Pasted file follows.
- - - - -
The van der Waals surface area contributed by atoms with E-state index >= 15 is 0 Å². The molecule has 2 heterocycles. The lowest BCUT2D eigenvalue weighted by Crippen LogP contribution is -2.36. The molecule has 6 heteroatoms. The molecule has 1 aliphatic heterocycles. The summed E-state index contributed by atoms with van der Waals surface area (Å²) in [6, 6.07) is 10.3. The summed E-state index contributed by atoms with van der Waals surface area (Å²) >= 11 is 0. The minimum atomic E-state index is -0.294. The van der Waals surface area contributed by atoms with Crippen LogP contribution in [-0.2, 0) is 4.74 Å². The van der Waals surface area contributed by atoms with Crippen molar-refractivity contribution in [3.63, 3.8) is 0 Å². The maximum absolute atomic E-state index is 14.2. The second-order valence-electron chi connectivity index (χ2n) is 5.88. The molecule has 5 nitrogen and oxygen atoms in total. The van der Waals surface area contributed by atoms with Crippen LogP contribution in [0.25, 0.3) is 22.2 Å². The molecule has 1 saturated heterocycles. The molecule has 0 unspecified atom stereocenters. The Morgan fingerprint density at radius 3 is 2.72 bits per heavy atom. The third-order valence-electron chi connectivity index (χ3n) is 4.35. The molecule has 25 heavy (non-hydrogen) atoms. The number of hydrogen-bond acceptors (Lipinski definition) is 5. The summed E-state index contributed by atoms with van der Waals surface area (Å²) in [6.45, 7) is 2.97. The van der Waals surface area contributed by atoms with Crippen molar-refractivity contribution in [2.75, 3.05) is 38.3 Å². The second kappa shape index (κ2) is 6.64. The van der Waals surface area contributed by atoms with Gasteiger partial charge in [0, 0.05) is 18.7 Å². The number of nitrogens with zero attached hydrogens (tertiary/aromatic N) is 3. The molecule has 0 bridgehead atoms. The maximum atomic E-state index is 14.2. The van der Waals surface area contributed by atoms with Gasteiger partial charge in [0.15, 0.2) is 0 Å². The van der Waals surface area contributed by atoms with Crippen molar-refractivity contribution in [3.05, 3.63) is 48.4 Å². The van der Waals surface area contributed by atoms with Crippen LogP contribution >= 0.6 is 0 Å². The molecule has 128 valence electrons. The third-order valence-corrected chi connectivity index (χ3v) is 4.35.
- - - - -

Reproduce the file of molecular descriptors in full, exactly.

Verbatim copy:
The van der Waals surface area contributed by atoms with E-state index >= 15 is 0 Å². The molecule has 2 heterocycles. The lowest BCUT2D eigenvalue weighted by Crippen LogP contribution is -2.36. The molecule has 6 heteroatoms. The molecule has 1 aliphatic heterocycles. The summed E-state index contributed by atoms with van der Waals surface area (Å²) in [6, 6.07) is 10.3. The summed E-state index contributed by atoms with van der Waals surface area (Å²) >= 11 is 0. The minimum atomic E-state index is -0.294. The van der Waals surface area contributed by atoms with Crippen LogP contribution in [-0.2, 0) is 4.74 Å². The van der Waals surface area contributed by atoms with Crippen molar-refractivity contribution in [3.63, 3.8) is 0 Å². The maximum absolute atomic E-state index is 14.2. The second-order valence-electron chi connectivity index (χ2n) is 5.88. The molecule has 5 nitrogen and oxygen atoms in total. The van der Waals surface area contributed by atoms with Crippen LogP contribution in [0.25, 0.3) is 22.2 Å². The molecule has 1 saturated heterocycles. The molecule has 0 unspecified atom stereocenters. The Morgan fingerprint density at radius 3 is 2.72 bits per heavy atom. The third-order valence-electron chi connectivity index (χ3n) is 4.35. The molecule has 25 heavy (non-hydrogen) atoms. The number of hydrogen-bond acceptors (Lipinski definition) is 5. The summed E-state index contributed by atoms with van der Waals surface area (Å²) in [6.45, 7) is 2.97. The van der Waals surface area contributed by atoms with Crippen molar-refractivity contribution in [2.75, 3.05) is 38.3 Å². The second kappa shape index (κ2) is 6.64. The van der Waals surface area contributed by atoms with Gasteiger partial charge in [0, 0.05) is 18.7 Å². The number of nitrogens with zero attached hydrogens (tertiary/aromatic N) is 3. The molecule has 0 bridgehead atoms. The maximum atomic E-state index is 14.2. The van der Waals surface area contributed by atoms with Gasteiger partial charge in [0.15, 0.2) is 0 Å². The van der Waals surface area contributed by atoms with Crippen molar-refractivity contribution in [3.05, 3.63) is 48.4 Å². The van der Waals surface area contributed by atoms with Crippen LogP contribution >= 0.6 is 0 Å². The molecule has 128 valence electrons. The third-order valence-corrected chi connectivity index (χ3v) is 4.35.